The extremely active existence we lead does not leave us leisure to devote the necessary care to the upkeep of our bodies.
- Auguste Escoffier, Ma Cuisine
The sun glared off the shop windows, the wind blew fine sand which stung the eyes. It was both chilly and sunny, a thoroughly uncomfortable combination only found in the less successful ski slopes and in Fitzroy Street, St. Kilda on this particular day in 1928.
The Hon. Phryne Fisher blinked, wiped her eyes, wished she had brought sun goggles and wrapped her sables more closely about her thin frame. With her fur coat, fur hat and Russian leather boots she looked like one of the smaller members of the Tsar's guard who was about to lose his temper with a serf and resort to knouts.
She was cold, cross, half-blinded by the wind and just about to decide that she had chosen the wrong day or possibly planet for trying to understand St. Kilda's street numbering system when she simultaneously found Café Anatole and a well-dressed male body left it, mainly through the window.
Phryne stood back courteously to allow the man to complete his swallow dive. He hit the pavement with a thud and lay still. Phryne was mentally balancing (1) the duty of every human to go to another's aid when they have been thrown through windows and (2) the danger of getting blood on her sinfully lavish and exceptionally expensive sables when the prostrate one rolled over, groaned a fair bit, then scrambled to his feet and stumbled away. This solved her problem.
And Café Anatole might easily prove more interesting than she had been led to believe. Bits of lettered glass crunched under her stacked leather heels as she opened the door and went in.
The letter had arrived the day before. Written in flawless, formal French, it had invited her to a special lunch at Café Anatole. It had been sent by Anatole Bertrand himself. Phryne had heard that his cuisine was remarkable and since the distance was not great, she had walked from her own house on the Esplanade.
A moment before she had been regretting the journey. Now, as a heavenly aroma stole over her senses, she would have walked twice as far, over a lot more than broken glass.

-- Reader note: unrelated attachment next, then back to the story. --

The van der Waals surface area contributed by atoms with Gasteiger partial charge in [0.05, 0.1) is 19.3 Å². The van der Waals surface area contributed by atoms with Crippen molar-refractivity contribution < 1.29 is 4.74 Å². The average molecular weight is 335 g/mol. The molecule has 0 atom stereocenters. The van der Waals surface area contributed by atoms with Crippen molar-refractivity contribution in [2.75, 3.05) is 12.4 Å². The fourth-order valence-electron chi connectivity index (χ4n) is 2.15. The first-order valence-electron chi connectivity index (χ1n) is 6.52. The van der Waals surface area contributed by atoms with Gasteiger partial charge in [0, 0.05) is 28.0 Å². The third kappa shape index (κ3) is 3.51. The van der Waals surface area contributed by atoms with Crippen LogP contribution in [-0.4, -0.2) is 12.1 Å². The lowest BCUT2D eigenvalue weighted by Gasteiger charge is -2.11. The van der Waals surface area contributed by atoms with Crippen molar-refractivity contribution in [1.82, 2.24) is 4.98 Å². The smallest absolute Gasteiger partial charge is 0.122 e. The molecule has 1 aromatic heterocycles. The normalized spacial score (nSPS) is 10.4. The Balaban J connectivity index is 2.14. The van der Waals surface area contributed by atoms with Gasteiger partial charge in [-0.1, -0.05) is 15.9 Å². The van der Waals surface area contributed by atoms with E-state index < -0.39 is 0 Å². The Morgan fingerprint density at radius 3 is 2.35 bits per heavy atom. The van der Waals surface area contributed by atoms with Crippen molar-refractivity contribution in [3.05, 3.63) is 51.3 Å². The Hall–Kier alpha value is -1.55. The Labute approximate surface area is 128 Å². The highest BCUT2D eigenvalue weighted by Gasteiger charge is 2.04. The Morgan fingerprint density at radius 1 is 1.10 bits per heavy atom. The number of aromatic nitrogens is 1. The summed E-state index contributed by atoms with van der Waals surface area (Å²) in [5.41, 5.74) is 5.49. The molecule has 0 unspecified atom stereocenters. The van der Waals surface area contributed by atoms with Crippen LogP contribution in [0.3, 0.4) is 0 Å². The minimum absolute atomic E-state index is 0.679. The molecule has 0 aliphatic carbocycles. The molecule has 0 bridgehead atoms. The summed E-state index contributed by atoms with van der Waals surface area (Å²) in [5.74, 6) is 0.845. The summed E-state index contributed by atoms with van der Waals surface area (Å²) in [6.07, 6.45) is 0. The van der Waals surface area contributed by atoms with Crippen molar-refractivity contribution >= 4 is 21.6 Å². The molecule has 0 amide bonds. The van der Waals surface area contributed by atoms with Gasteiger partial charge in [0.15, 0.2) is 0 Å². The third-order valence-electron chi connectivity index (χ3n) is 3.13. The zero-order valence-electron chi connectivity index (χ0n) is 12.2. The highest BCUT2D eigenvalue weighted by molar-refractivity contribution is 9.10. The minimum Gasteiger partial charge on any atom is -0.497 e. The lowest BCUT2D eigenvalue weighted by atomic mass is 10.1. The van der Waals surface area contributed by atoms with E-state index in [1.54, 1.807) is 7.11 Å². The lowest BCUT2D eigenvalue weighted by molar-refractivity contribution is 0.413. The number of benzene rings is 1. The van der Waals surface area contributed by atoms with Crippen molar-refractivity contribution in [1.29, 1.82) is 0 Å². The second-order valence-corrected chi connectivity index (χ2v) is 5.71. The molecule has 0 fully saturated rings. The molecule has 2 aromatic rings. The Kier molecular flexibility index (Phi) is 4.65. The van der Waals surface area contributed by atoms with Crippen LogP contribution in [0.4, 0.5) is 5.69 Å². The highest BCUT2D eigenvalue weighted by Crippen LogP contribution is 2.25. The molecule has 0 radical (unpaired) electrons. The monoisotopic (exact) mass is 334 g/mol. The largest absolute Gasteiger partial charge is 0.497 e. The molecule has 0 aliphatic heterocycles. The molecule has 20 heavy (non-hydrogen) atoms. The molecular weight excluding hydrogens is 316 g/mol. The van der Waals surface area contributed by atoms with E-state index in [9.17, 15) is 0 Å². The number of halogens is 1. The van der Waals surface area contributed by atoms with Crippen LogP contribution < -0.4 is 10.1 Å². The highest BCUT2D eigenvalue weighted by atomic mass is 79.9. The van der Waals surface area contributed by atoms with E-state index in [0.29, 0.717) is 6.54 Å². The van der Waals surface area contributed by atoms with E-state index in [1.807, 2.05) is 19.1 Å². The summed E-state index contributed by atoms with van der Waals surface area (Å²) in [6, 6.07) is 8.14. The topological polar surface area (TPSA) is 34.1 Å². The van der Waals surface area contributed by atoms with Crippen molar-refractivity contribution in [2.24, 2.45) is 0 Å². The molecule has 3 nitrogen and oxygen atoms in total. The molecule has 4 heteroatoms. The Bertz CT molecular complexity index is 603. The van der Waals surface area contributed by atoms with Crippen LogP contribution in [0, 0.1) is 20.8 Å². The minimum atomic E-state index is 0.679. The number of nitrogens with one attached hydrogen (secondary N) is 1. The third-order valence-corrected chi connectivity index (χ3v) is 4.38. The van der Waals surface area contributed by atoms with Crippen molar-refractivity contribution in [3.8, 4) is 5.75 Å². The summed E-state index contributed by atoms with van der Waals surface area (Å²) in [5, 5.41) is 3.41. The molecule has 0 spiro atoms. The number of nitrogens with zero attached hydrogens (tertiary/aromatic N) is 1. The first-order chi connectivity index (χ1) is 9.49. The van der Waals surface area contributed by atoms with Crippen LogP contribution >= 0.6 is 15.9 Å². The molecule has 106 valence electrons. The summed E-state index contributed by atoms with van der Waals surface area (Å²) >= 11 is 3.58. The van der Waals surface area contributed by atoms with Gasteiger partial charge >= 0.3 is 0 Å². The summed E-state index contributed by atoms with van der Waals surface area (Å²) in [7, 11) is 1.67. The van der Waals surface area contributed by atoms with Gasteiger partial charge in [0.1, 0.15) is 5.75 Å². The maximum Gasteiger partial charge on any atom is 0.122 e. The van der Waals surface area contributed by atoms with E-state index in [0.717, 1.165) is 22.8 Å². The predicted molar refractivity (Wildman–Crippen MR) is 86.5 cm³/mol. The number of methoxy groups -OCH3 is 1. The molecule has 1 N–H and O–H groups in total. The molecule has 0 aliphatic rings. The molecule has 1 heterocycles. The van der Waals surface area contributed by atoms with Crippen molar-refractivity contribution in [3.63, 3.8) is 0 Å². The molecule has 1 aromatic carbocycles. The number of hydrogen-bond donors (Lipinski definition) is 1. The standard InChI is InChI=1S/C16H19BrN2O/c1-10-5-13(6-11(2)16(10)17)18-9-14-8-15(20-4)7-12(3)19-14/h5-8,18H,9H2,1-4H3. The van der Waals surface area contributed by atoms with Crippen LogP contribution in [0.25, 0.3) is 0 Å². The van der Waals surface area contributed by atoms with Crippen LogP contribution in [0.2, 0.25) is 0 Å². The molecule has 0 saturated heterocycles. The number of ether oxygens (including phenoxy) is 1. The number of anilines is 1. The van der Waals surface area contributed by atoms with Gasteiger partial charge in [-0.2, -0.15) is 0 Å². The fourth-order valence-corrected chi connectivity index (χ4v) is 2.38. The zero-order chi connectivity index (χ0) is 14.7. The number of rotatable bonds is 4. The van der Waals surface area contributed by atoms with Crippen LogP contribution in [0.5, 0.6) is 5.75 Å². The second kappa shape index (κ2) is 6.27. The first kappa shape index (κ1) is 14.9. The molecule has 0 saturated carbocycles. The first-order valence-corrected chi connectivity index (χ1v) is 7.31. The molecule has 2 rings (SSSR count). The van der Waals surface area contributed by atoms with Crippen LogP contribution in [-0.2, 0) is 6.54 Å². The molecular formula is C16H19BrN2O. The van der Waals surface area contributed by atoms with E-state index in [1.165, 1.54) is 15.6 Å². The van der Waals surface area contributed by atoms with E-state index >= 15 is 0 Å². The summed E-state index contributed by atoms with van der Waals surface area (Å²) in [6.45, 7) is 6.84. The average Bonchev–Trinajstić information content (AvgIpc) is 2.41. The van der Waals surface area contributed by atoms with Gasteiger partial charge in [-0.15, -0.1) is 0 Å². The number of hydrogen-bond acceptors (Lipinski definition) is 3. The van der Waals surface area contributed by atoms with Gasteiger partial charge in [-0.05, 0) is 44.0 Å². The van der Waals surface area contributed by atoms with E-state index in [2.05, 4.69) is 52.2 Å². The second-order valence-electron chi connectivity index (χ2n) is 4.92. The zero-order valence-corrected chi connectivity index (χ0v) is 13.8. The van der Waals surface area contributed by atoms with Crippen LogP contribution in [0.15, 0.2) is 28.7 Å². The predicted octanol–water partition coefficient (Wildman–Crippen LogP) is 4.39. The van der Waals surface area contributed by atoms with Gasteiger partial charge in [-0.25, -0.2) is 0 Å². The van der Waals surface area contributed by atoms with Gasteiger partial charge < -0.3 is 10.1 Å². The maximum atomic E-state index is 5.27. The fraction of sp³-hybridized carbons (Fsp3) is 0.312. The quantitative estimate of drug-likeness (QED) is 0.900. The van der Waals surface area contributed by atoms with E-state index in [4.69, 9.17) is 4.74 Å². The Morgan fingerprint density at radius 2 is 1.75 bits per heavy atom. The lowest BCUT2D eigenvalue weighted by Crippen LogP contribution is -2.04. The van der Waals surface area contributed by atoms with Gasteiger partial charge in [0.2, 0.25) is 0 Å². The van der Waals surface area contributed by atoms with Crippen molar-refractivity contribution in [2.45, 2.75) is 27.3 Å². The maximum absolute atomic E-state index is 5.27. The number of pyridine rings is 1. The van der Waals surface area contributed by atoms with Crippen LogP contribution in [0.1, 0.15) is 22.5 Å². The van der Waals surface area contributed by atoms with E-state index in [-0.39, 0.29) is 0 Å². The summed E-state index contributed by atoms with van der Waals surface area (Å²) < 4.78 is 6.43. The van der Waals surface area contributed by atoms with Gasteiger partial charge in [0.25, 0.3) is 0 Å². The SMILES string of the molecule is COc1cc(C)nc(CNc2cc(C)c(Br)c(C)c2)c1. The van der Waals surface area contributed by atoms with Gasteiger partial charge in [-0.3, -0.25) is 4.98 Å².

The scent took her straight back to Paris in 1918. Onion soup. Real French onion soup, made with cognac, with real gruyère cheese melted onto real baguette. As the slim, good-looking person in an apron tripped forward to greet her, she gave him a blissful smile which knocked him back on his heels.
'Miss Fisher,' she said.
'Mam'selle does us great honour,' said the waiter, taking her hat and coat. He saw a small woman with black hair cut in a cap, pale skin, bright green eyes and the most beautiful smile. He sagged slightly under the weight of the coat, hung it carefully behind the bar, and conducted Phryne to a table set for one at the back of the café.
'The chef will be very sorry that such a scene greeted such a charming lady,' he said. Phryne waved a hand.
'Bring me a pastis,' she said, 'and we will say no more about it. Are other guests expected?'
'No, mam'selle, just yourself,' the waiter told her, beckoning to the girl behind the bar. Two men were already outside, fixing a tarpaulin over the broken window. In the kitchen, someone was roaring. Phryne recognised the voice of the bull chef in rut and nodded to the waiter that he could go. He grinned at her and fled.
Excerpted from Murder in Montparnasse by Kerry Greenwood, pages 1-12. Copyright© 2002 by Kerry Greenwood. Excerpted by permission of the publisher, Poisoned Pen Press. All rights reserved. No part of this excerpt may be reproduced or reprinted without permission in writing from the publisher.
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No Man's Land
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